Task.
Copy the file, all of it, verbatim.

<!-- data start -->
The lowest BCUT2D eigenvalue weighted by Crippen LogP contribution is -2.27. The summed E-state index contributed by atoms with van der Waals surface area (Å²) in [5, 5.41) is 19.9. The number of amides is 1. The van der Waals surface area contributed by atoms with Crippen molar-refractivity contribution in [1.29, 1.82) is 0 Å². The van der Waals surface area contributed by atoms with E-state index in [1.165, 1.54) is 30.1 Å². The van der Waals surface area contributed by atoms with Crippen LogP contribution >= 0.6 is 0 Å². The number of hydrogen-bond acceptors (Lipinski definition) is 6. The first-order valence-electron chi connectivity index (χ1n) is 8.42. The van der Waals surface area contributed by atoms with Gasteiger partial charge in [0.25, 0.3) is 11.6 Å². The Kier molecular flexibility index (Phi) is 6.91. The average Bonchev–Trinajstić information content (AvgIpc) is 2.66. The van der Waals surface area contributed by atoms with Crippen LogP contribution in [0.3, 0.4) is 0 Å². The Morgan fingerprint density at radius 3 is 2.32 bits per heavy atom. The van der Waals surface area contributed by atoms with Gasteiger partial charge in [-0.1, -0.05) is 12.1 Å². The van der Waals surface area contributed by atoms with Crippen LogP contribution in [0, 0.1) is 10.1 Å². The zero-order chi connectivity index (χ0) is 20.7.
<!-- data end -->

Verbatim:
The lowest BCUT2D eigenvalue weighted by Crippen LogP contribution is -2.27. The summed E-state index contributed by atoms with van der Waals surface area (Å²) in [5, 5.41) is 19.9. The number of amides is 1. The van der Waals surface area contributed by atoms with Crippen molar-refractivity contribution in [1.29, 1.82) is 0 Å². The van der Waals surface area contributed by atoms with E-state index in [1.165, 1.54) is 30.1 Å². The van der Waals surface area contributed by atoms with Crippen LogP contribution >= 0.6 is 0 Å². The number of hydrogen-bond acceptors (Lipinski definition) is 6. The first-order valence-electron chi connectivity index (χ1n) is 8.42. The van der Waals surface area contributed by atoms with Gasteiger partial charge in [0.25, 0.3) is 11.6 Å². The Kier molecular flexibility index (Phi) is 6.91. The average Bonchev–Trinajstić information content (AvgIpc) is 2.66. The van der Waals surface area contributed by atoms with Crippen LogP contribution in [0.3, 0.4) is 0 Å². The Morgan fingerprint density at radius 3 is 2.32 bits per heavy atom. The van der Waals surface area contributed by atoms with Gasteiger partial charge in [-0.1, -0.05) is 12.1 Å². The van der Waals surface area contributed by atoms with Crippen LogP contribution in [0, 0.1) is 10.1 Å². The zero-order chi connectivity index (χ0) is 20.7.